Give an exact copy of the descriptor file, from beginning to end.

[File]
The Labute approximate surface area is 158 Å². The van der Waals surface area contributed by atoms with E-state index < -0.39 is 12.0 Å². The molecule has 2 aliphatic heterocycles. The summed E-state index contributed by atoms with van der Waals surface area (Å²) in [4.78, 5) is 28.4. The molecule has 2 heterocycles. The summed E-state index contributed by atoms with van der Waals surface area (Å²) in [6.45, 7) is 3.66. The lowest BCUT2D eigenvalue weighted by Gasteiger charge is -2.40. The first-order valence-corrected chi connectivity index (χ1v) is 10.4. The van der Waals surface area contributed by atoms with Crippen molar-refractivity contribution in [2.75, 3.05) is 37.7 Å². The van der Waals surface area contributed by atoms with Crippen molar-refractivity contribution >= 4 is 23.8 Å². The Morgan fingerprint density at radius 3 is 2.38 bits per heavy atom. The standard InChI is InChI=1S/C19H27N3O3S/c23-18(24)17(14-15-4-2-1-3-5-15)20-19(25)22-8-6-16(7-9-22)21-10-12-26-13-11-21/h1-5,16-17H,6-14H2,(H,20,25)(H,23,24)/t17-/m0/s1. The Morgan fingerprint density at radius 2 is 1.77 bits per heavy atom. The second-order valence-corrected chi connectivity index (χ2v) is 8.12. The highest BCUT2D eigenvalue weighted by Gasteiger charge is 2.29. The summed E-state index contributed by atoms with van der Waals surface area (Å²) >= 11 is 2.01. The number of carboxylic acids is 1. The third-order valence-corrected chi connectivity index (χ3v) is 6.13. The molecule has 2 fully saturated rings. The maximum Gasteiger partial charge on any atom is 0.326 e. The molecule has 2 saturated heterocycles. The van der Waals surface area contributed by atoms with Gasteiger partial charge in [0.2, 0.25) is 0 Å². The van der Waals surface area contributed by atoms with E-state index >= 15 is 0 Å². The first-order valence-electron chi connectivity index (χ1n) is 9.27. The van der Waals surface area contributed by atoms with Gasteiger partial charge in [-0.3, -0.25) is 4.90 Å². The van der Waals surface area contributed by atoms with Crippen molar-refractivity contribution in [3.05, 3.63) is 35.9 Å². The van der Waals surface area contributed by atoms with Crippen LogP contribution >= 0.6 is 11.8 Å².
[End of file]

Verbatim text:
The Labute approximate surface area is 158 Å². The van der Waals surface area contributed by atoms with E-state index < -0.39 is 12.0 Å². The molecule has 2 aliphatic heterocycles. The summed E-state index contributed by atoms with van der Waals surface area (Å²) in [4.78, 5) is 28.4. The molecule has 2 heterocycles. The summed E-state index contributed by atoms with van der Waals surface area (Å²) in [6.45, 7) is 3.66. The lowest BCUT2D eigenvalue weighted by Gasteiger charge is -2.40. The first-order valence-corrected chi connectivity index (χ1v) is 10.4. The van der Waals surface area contributed by atoms with Crippen molar-refractivity contribution in [2.75, 3.05) is 37.7 Å². The van der Waals surface area contributed by atoms with Crippen molar-refractivity contribution >= 4 is 23.8 Å². The Morgan fingerprint density at radius 3 is 2.38 bits per heavy atom. The standard InChI is InChI=1S/C19H27N3O3S/c23-18(24)17(14-15-4-2-1-3-5-15)20-19(25)22-8-6-16(7-9-22)21-10-12-26-13-11-21/h1-5,16-17H,6-14H2,(H,20,25)(H,23,24)/t17-/m0/s1. The Morgan fingerprint density at radius 2 is 1.77 bits per heavy atom. The second-order valence-corrected chi connectivity index (χ2v) is 8.12. The highest BCUT2D eigenvalue weighted by Gasteiger charge is 2.29. The summed E-state index contributed by atoms with van der Waals surface area (Å²) >= 11 is 2.01. The number of carboxylic acids is 1. The third-order valence-corrected chi connectivity index (χ3v) is 6.13. The molecule has 2 fully saturated rings. The maximum Gasteiger partial charge on any atom is 0.326 e. The molecule has 2 saturated heterocycles. The van der Waals surface area contributed by atoms with Gasteiger partial charge in [0.2, 0.25) is 0 Å². The van der Waals surface area contributed by atoms with E-state index >= 15 is 0 Å². The first-order valence-electron chi connectivity index (χ1n) is 9.27. The van der Waals surface area contributed by atoms with Gasteiger partial charge in [-0.3, -0.25) is 4.90 Å². The van der Waals surface area contributed by atoms with Crippen molar-refractivity contribution in [3.05, 3.63) is 35.9 Å². The van der Waals surface area contributed by atoms with Crippen LogP contribution >= 0.6 is 11.8 Å².